AUSTIN (KXAN) – A high-ranking Texas Education Agency official was recorded on a phone call with a parent, advocating for Gov. Greg Abbott’s effort to bring a school voucher system to Texas — and admitting that if passed, public schools across the state stand to lose funding.
The audio was recorded last Thursday, during a call between a parent and the Deputy Commissioner of Governance Steve Lecholop. It was published on YouTube by education commentator Lynn Davenport Saturday. The audio of the call was provided to KXAN.
During the call, Lecholop asked the parent if he could pass her name to a speechwriter for Abbott, who was looking for stories of parents who left public schools for charter or private schools.
“You cannot work with the traditional public school. They refuse to work with you. So like, you’re still paying taxes and… you should like, your tax money should be going, like allowed to go to, like, your child’s education. And right now, it’s instead — you’re like paying your property taxes, but you’re also paying tuition and so it was like, just, like, double dipping,” Lecholop said on the call.
“The governor’s office asked me because they are prioritizing parental rights and school choice this legislative session. And he asked me if there are — there’s a speech writer who called, and a speech writer asked me if I have any really good school choice stories,” Lecholop said.
“In my mind, what a good way for you to stick it to Joshua ISD because like, there is no more powerful mouth in the state of Texas than the governor. And if this is a story that he’s telling about Joshua ISD. Oh, goodness, can you imagine?” Lecholop said.
Joshua Independent School District, located near Ft. Worth, said in a statement to KXAN Thursday “The educators, students, and parents of Joshua ISD are disheartened by the actions of a Deputy Commissioner with the Texas Education Agency – the state agency tasked with supporting all public school districts. At this time, we have reached out to the commissioner’s office to have a dialogue to resolve this issue.”
On the call, Lecholop — who is responsible for improving the governance and overall system performance of local education agencies — said public school districts would likely lose money if a state voucher program were to exist in Texas.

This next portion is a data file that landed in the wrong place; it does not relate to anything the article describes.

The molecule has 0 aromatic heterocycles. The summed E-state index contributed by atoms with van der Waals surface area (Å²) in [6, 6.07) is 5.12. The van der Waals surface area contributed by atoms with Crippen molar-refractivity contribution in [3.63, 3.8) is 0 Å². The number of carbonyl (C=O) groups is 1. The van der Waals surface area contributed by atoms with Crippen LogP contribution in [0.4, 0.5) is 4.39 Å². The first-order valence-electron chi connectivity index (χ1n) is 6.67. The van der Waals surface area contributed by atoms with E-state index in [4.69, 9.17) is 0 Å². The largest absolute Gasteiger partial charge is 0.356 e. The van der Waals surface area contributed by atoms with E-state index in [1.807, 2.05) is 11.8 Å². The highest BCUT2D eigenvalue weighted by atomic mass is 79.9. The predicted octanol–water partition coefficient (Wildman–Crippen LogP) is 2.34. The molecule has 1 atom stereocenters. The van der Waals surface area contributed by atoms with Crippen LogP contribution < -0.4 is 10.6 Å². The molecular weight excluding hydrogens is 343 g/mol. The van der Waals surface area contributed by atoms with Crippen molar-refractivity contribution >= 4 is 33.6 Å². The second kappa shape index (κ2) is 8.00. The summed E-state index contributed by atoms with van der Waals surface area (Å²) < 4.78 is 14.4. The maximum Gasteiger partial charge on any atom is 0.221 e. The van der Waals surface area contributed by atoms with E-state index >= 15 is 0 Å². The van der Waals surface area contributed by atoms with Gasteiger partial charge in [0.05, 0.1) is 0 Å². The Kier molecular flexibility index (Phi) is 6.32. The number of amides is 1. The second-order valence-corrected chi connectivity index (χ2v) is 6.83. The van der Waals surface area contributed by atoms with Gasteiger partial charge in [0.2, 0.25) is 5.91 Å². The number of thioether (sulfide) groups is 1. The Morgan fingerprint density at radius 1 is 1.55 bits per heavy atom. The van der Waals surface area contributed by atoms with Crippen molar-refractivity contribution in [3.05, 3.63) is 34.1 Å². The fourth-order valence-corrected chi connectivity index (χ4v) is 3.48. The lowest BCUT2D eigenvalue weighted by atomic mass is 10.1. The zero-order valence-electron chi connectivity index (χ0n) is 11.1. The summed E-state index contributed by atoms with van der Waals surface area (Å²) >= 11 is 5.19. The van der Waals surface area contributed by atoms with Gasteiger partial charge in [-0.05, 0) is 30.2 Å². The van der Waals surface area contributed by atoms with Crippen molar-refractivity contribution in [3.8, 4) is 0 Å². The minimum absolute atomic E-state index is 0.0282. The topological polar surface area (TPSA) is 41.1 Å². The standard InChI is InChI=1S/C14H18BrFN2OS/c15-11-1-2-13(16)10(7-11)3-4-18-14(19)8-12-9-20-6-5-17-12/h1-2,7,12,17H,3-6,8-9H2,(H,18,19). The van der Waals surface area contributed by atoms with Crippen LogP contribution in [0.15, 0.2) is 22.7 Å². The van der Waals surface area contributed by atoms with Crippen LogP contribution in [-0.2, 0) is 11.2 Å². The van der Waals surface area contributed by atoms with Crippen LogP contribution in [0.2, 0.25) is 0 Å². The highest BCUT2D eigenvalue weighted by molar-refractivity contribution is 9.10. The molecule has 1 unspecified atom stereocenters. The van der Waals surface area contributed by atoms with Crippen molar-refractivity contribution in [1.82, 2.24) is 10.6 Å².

“Traditional public school districts are getting less money, but there are no, like, detrimental impacts on actual, like, student learning that is associated with that,” Lecholop said. “School districts, what they have to do is just, like, be smart about, like, if they lose students — be smart about how they allocate the resources and like, right — like, maybe that’s one less fourth grade teacher.”
In a statement, TEA officials said, “the deputy commissioner was referring to schools staffing strategically while preserving good student-teacher ratios, not staff layoffs. For instance, if there are less students in a particular grade level, school systems might reassign a teacher to address needs in a different grade level. Ultimately, any decisions related to the broader topic in question will be made by the legislature.”
The agency did not answer questions about whether Lecholop would be reprimanded for his comments on the phone call, or if it was standard for TEA officials to advocate for legislation during the session.
“We continue to hear from pro-voucher advocates that voucher systems aren’t going to hurt the public school system and yet you heard this TEA official trying to groom and recruit someone to speak on their behalf, candidly admitting that in fact, a voucher program is going to likely defund public schools — and that’s just a thing public school will have to deal with,” Association of Texas Professional Educators Governmental Relations Director Monty Exter said. ATPE is a nonprofit that advocates for teachers in the state.
The leaked audio comes as Lt. Gov. Dan Patrick has set both school vouchers and teacher retention as top legislative priorities for lawmakers this session. In recent school years, TEA data shows a record number of teachers left the profession, citing low pay, lack of resources, and burdensome legislative mandates.
“You cannot sustainably give across-the-board raises that our school employees need and deserve, and that requires extra funding from the state, in a state that is in 39th in the nation for per-student funding of public schools. You can’t accomplish all of that while simultaneously passing any kind of voucher program when we know the average estimate for how much a school would lose with a single student leaving is $10,000. This is not a sustainable solution,” American Federation of Teachers Communication Director Nicole Hill said. AFT is a union with 66,000 members in Texas.